And then, on the other end of the spectrum, you have the ridiculously wide intersection of Shelby & Raymond actually being widened. So, that should be a great enticement to walk and use transit there. Not.

    • Paul J Lambie says:

      I see that the three stations on Virginia Avenue will all block traffic as well. It will be interesting to see how drivers take to that, and whether passing buses in the oncoming lane, when possible, will become a common occurrence.

    • I don’t think that’s correct about Shelby and Raymond. I uploaded the project preview along with the current layout here. Looks like the north side’s curb has bumped down farther, and has tighter turning radii. The south side looks basically unchanged.

      • Paul J Lambie says:

        Thanks for posting that. It’s still a bit confusing, because the purple shading is indicated in IndyGo’s key as “Pavement Widening”, which makes it appear that they are increasing the size of the intersection in all four quadrants. They are at least moving the north side crosswalk back out of the intersection, which would be a solid improvement. The question for IndyGo and DPW is why can’t see the wisdom and need to do that for the other crosswalks on the east and south side.

        The crosswalk distance appears to be about 75% longer on the south side of intersection. I’m guessing it’s probably about 50 feet on the north side, ~80′ on the south side, and ~100′ on the east side. I don’t see a lot of “by choice” riders choosing to walk across that intersection. I guess it might work for people coming from the west side of Shelby, because they can avoid the east and south crossings, and maybe we don’t really expect anyone to cross under I-65 to come from the east. Red Line or not though, the City ought to be able to make that entire intersection safer for pedestrians.

        • ahow628 says:

          Since it is adjacent to 65, I think INDOT unfortunately has a lot of say for how much traffic capacity they require. I hate the 65 and 29th/30th interchange because of the terrible pedestrian experience around there, but I doubt that kind of stuff can change without INDOT say so.

  2. Mike says:

    Are all these roads impacted also going to get repaved?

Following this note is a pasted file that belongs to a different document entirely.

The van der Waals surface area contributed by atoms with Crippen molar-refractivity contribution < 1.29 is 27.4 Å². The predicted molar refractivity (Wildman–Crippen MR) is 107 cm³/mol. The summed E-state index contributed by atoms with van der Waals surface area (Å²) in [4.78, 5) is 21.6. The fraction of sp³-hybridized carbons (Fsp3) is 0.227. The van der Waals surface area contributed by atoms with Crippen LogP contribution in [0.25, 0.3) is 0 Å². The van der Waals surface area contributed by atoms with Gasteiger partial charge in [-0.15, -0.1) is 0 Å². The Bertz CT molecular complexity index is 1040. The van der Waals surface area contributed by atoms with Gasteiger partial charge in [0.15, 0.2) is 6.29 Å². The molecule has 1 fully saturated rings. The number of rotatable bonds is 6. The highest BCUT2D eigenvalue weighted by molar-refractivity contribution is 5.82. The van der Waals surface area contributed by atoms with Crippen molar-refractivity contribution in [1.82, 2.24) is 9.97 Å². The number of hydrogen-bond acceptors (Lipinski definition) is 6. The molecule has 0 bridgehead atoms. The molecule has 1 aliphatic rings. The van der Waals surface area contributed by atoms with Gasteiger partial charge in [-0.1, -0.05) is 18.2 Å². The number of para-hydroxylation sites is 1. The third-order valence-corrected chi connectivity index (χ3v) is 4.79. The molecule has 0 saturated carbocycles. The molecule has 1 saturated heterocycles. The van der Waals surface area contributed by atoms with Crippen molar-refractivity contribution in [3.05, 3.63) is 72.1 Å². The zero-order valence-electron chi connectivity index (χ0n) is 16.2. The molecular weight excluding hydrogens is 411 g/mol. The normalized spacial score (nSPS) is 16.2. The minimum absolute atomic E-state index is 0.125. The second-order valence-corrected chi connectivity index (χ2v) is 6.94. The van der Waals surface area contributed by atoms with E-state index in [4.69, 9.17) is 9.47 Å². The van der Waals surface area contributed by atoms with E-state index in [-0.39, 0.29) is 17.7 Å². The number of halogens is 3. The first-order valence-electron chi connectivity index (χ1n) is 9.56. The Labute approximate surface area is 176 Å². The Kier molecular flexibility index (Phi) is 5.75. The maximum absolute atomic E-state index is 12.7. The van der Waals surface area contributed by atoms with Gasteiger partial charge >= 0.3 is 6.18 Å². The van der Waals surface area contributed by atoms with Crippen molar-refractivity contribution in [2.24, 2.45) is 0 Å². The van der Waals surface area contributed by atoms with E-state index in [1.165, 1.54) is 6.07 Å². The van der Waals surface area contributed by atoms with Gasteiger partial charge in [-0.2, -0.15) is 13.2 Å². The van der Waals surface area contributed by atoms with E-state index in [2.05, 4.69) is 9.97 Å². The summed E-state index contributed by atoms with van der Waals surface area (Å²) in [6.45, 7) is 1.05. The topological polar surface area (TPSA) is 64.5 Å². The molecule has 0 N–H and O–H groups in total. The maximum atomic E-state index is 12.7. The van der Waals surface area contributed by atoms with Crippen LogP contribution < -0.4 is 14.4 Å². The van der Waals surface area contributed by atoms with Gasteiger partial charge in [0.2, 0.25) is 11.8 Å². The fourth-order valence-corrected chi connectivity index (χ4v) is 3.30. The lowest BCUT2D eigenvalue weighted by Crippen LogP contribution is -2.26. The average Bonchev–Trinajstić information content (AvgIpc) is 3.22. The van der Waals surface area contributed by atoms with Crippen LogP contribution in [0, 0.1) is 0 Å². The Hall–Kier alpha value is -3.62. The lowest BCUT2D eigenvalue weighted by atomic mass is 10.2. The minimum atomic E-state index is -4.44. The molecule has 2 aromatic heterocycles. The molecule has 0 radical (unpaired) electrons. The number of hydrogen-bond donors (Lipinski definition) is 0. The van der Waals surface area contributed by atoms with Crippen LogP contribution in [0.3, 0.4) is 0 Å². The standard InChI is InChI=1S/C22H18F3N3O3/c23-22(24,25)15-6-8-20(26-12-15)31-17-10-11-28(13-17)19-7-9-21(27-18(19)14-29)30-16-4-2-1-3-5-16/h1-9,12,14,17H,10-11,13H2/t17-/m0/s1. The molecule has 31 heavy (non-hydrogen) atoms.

• A. Chipps says:

      Our tires can only hope so.

    • Brent says:

      Based on what I have seen at the north end of the line (between Broad Ripple Avenue and 65th Street), it appears the paving is restricted to only those sections of the street that were excavated – i.e., ot the entire street.

      • A says:

        It depends on the location and pavement condition. In some places, the entire street will be resurfaced and in other cases it may be spot resurfacing depending on degradation of the surface and subgrade.

        • Michael says:

          I would certainly hope that they would take this opportunity to completely repave the entire streets and not just to spot patching. If not, OMG – how incredibly stupid.

      • Michael says:

        I naively hoped that the “paving” over the excavated portions of the street was just a temporary fix while construction is ongoing and that it would be properly paved at the conclusion of construction. As it’s apparent that the rough mix that was thrown down near the new curbs won’t last and has more gaps in it than a meth-head’s teeth.

  3. A. Chipps says:

    Loved seeing the picture of the old Broad Ripple rail. Great job Henry!

  4. Vadim says:

    I’m confused. Why does the red line have to block bidirectional traffic for (un)loading? It seems like design that works well for low public transportation traffic, but becomes an issue if it becomes popular. What’s the justification for that? Or am I missing something obvious here?

    I apologize, I didn’t study the project well.

    Cheers

    • ahow628 says:

      I guess one thought is that if the project becomes popular, it might reduce automobile traffic. Alternatively, maybe the “traffic jam” from a bus stopping there will entice people into just using the bus since they will be going the same speed as it anyway.

      • Chris B says:

        Or more likely: Waze will send drivers onto quiet residential side streets at peak hours, as it does around the GW Bridge in North Jersey.

        • Chuck Mills says:

          On this topic, I remember seeing various promises of “traffic calming” in surrounding neighborhoods. Not exactly holding my breath here, but wondering if anyone has seen definitive plans?

          Only changes I’m aware of is on Central north of 38th, but those changes are a mixed bag and temporary anyway.